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Tax Services: IRS Wage Garnishment
The threat of an IRS wage garnishment should be taken very seriously. When you receive an IRS Notice of Intent you need to contact people experienced in dealing with the IRS. Make sure that you do have all your paperwork in order and that if you have any unfilled tax returns you get them submitted as soon as possible.
With an IRS wage garnishment, if you have any bank accounts in which the money is locked in for a period of time, once the funds are garnished, you will still have to pay the bank charges or penalties associated with taking out the funds earlier. Garnishing your wages could mean that you do not have enough money left to make your mortgage payments or pay your bills and have no other choice but to declare bankruptcy.
If your salary is garnished due to an IRS wage garnishment, then the levy stays in force until you have the account paid off. There is a limit as to how much of your wages can be taken for tax payments. It is not allowed to exceed 25% of your weekly income. There are also exceptions to this rule. If you have a high-paying job and earn more than the federal minimum hourly wage, then the garnishment could be the amount by which your income exceeds thirty times that minimum hourly wage. The IRS can take everything you earn above $3.83 an hour, which wouldn't leave you with very much money. Actually, the IRS takes the lesser amount. If you support your spouse and have dependent children, the levy cannot exceed 50% of your net income, but it you are single, that percentage rises to 60%.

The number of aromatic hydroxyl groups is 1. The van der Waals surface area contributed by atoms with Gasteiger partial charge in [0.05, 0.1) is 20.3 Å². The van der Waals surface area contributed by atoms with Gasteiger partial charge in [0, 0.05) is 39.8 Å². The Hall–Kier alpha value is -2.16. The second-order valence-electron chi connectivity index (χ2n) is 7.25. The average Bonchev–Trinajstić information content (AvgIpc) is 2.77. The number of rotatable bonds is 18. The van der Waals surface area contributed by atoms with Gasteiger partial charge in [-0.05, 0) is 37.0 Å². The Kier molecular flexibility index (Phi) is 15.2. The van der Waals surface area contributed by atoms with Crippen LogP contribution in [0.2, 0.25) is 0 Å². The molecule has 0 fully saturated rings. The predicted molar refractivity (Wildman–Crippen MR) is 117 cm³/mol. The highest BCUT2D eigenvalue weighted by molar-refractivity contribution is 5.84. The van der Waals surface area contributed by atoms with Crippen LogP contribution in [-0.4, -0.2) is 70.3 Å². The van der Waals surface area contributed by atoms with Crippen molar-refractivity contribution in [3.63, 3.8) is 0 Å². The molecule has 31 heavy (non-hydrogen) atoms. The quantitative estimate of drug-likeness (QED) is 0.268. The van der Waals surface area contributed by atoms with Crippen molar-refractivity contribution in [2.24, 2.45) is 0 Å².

For more information on IRS Wage Garnishment, please visit our Frequently Asked Questions and IRS Guidelines.